The Hill's Morning Report - Presented by Facebook - Budget negotiators: 72 hours and counting

                        Presented by Facebook



Welcome to The Hill’s Morning Report. It is Tuesday. The World Series begins! We get you up to speed on the most important developments in politics and policy, plus trends to watch. Alexis Simendinger and Al Weaver are the co-creators. Readers can find us on Twitter @asimendinger and @alweaver22. Please recommend the Morning Report to friends and let us know what you think. CLICK HERE to subscribe!

Total U.S. coronavirus deaths each morning this week: Monday, 735,941; Tuesday, 737,321. 

Congressional Democrats returned to work on Monday in search of a deal on President BidenJoe BidenManchin to vote to nix Biden's vaccine mandate for larger businesses Congress averts shutdown after vaccine mandate fight Senate cuts deal to clear government funding bill MORE’s Build Back Better agenda, with all eyes on Sen. Joe Manchin (D-W.Va.) and other centrists as the party races to turn months of negotiations into compromise.


Manchin, fresh from a weekend meeting with Biden in Wilmington, Del., struck an optimistic note, telling reporters in the Capitol that a framework deal on the White House’s top priority “should be” in reach by the end of the week (The Hill). An accord among Democrats hinges on a range of sticking points, including climate provisions and progressives’ efforts to expand Medicare and to close the Medicaid coverage gap.


“I'm concerned about an awful lot of things,” Manchin said.


According to The New York Times, the coal state senator wants to remove more climate change provisions, including a proposed fee on emissions of methane gas, a pollutant that leaks from oil and gas wells. If he succeeds, it would be the second major climate provision Manchin blocked. He also nixed a proposal that would hasten replacement of coal and gas power plants with cleaner wind and solar energy.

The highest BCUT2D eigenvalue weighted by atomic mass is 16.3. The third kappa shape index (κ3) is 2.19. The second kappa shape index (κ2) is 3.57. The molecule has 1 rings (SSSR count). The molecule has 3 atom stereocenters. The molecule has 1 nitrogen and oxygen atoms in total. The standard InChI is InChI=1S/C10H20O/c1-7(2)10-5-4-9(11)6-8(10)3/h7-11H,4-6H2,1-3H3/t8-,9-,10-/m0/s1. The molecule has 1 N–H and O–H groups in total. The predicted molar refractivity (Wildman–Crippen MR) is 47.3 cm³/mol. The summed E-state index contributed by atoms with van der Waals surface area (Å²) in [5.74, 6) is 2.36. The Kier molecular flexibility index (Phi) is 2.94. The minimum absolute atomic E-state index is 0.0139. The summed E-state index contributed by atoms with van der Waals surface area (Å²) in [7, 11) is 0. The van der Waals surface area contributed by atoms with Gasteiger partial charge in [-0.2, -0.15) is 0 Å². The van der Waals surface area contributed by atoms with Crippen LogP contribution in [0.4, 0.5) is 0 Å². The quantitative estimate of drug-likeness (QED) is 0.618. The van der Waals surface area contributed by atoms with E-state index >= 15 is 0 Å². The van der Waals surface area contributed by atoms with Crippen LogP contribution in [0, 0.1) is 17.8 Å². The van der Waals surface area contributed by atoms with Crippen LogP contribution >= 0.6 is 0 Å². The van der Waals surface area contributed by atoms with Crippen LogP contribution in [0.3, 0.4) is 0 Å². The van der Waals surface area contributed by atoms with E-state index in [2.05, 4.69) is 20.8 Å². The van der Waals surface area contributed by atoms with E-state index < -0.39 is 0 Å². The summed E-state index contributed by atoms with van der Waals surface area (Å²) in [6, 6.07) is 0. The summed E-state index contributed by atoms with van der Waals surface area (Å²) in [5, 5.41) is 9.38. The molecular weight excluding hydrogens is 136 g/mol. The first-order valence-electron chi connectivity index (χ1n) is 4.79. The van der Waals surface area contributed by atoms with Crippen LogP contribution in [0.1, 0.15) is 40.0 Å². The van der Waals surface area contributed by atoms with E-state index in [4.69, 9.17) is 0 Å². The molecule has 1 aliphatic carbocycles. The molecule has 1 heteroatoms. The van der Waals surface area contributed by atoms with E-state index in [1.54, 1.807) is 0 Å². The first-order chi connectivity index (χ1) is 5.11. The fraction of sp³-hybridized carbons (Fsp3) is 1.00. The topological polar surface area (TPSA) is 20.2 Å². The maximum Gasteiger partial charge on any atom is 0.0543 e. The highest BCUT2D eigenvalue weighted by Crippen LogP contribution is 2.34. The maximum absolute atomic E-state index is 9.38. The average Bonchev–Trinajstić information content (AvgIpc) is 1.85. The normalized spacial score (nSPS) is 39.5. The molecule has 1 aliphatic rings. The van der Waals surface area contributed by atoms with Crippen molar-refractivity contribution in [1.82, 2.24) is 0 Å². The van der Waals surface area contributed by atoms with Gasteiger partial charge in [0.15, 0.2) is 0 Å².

Manchin also shut down one of Sen. Bernie SandersBernie SandersGOP ramps up attacks on SALT deduction provision Symone Sanders to leave the White House at the end of the year Briahna Joy Gray says Chris Cuomo will return to CNN following scandal MORE's (I-Vt.) top priorities: expanded Medicare benefits, which Manchin warned could undermine the solvency of the mammoth health program for seniors. 


“My big concern right now is the 2026 deadline [for] Medicare insolvency and if no one’s concerned about that, I’ve got people — that’s a lifeline. Medicare and Social Security is a lifeline for people back in West Virginia, most people around the country,” Manchin said. “You’ve got to stabilize that first before you look at basically expansion. So if we’re not being fiscally responsible, that’s a concern” (The Hill).


During an invitation-only gathering of journalists and business leaders later on Monday hosted by The Hill's Steve Clemons at Cafe Milano, Manchin declined to discuss the ongoing negotiations on the record, but defended the federal government as “a partner, not a provider,” a perspective he says is distinct from some Democratic colleagues. Rep. Brian FitzpatrickBrian K. FitzpatrickBottom line Lawmakers who bucked their parties on the T infrastructure bill Framing our future beyond the climate crisis MORE (R-Pa.), co-chair of the bipartisan Problem Solvers Caucus, was also at the event. Manchin, gazing around the room, said President Biden calls him “Joe-Joe.” To laughter he added, “Do I look like a Joe-Joe?” 


Politico: Manchin gets closer to “yes” on Dems' $1 trillion-plus social spending plan.


The New York Times: Biden and Democrats push for budget deal this week as rifts remain.


Senate Majority Leader Charles SchumerChuck SchumerProgressive groups urge Schumer to prevent further cuts to T plan Collins says she supports legislation putting Roe v. Wade protections into law Biden should seek some ideological diversity MORE (D-N.Y.) has said “three or four” issues remain unresolved. “First we have to get agreement on those and then move forward from there,” he told reporters.


“Any negotiation with 50 senators is going to have a lot of different points of view,” added Sen. Elizabeth WarrenElizabeth WarrenWarren calls on big banks to follow Capital One in ditching overdraft fees Crypto firm top executives to testify before Congress Massachusetts Gov. Charlie Baker won't seek reelection MORE (D-Mass.) (The Hill). “But I think we’re all trying to head in the same direction and we know the most important part of that is we need to deliver.”